Operation of the Sankey Bridges route did not start for another two days until enough trams were available for the service, thus a through service between the two lines commenced on 23 April. Eight open-top double-deck trams built by G.F. Milnes of Birkenhead were purchased for the opening, with a further 13 arriving later in the year to operate the other three lines. The total length of the combined tramways was 6.84 miles. The five routes operated were as follows:

DestinationOpenedClosed
Latchford21 April, 190228 August, 1935
Sankey Bridges23 April, 190227 March, 1935
Wilderspool4 October, 1902 (Extended to Stockton Heath from 7 July, 1905)17 September, 1931
Cemetery22 November, 190227 March, 1935
Longford29 November, 190231 December, 1931

D Garner has sent me this photo of a relic from the tramway era. It is the cover to the manhole (or inspection chamber as the PC brigade would have us call it), which gave access to the power supply for the tram route, which ran from Bridge Street to Stockton Heath between 1902 and 1935. It is located on the Stockton Heath side of the swing bridge (known officially as Northwich Road Bridge).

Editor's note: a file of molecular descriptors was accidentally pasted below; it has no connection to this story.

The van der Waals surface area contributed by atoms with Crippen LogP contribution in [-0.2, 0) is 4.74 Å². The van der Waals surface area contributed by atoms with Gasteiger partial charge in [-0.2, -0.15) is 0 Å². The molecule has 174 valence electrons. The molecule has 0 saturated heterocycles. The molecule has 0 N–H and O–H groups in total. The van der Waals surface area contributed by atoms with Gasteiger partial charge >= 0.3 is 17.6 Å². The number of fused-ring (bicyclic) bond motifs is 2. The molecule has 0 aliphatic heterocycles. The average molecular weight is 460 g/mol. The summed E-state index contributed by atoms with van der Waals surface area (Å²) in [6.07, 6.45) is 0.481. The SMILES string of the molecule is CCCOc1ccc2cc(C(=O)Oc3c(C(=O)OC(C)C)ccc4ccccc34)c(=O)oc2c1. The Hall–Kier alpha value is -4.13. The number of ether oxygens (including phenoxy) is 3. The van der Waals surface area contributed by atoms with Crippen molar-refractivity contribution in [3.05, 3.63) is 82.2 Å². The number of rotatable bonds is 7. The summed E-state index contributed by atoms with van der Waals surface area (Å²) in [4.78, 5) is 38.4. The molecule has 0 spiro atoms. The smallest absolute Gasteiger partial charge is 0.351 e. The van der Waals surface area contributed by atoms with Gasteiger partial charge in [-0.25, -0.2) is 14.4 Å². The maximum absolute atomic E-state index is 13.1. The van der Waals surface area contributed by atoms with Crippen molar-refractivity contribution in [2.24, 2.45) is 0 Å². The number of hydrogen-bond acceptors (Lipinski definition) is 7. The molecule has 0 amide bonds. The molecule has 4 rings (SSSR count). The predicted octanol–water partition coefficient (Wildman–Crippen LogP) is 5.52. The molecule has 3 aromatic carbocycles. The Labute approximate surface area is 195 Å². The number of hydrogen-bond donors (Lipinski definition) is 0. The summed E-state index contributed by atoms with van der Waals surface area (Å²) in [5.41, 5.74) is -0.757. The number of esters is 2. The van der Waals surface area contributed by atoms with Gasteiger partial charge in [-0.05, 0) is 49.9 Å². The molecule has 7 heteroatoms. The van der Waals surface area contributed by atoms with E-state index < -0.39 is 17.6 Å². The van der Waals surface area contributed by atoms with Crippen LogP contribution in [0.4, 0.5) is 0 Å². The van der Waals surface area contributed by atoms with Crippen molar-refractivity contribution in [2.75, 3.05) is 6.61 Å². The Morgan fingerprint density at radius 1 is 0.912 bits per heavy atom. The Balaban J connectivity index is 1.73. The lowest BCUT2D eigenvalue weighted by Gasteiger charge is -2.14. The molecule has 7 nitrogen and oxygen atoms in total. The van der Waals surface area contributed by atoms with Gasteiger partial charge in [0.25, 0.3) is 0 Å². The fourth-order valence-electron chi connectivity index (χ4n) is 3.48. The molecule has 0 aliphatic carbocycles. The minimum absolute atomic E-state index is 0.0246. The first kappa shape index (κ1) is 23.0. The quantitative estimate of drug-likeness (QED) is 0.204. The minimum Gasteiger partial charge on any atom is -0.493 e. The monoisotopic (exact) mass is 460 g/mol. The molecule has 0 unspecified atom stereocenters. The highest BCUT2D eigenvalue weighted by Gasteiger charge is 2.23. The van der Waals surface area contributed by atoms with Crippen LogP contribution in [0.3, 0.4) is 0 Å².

Have you ever wondered how they maintained power to each side of the bridge, especially when the bridge was open? Well, they used a tunnel under the canal with the electricity cable running through it.

The lower image is a view of the bridge from Stockton Heath with Greenall Whitley offices in the distance. The manhole cover is at the bottom left of this view.

If you want to read more about the tram route, Ron Phillips has written a fabulous book called Stockton Heath By Tram. It is available for loan from Warrington Library in Museum Street.

The line south along Wilderspool Causeway initially operated to a terminus at Stafford Road, just north of the Manchester Ship Canal. This was the boundary between Lancashire and Cheshire – before the Ship Canal was built, the River Mersey was the boundary.

The tramway was later extended to Stockton Heath village, and the name of the company was changed to “Warrington Corporation Tramways & Stockton Heath Light Railways”. There was an ambitious plan to extend the line to Northwich, but nothing came of it.

As the line crossed the canal on a swing bridge, special precautions had to be made to ensure that trams did not end up in the canal whilst the bridge was out. Catch points were provided on the southern side of the canal, whilst the current in the vicinity was cut as soon as the bridge swung out of its closed position, leaving a neutral section in the overhead wires until the bridge swung back into position.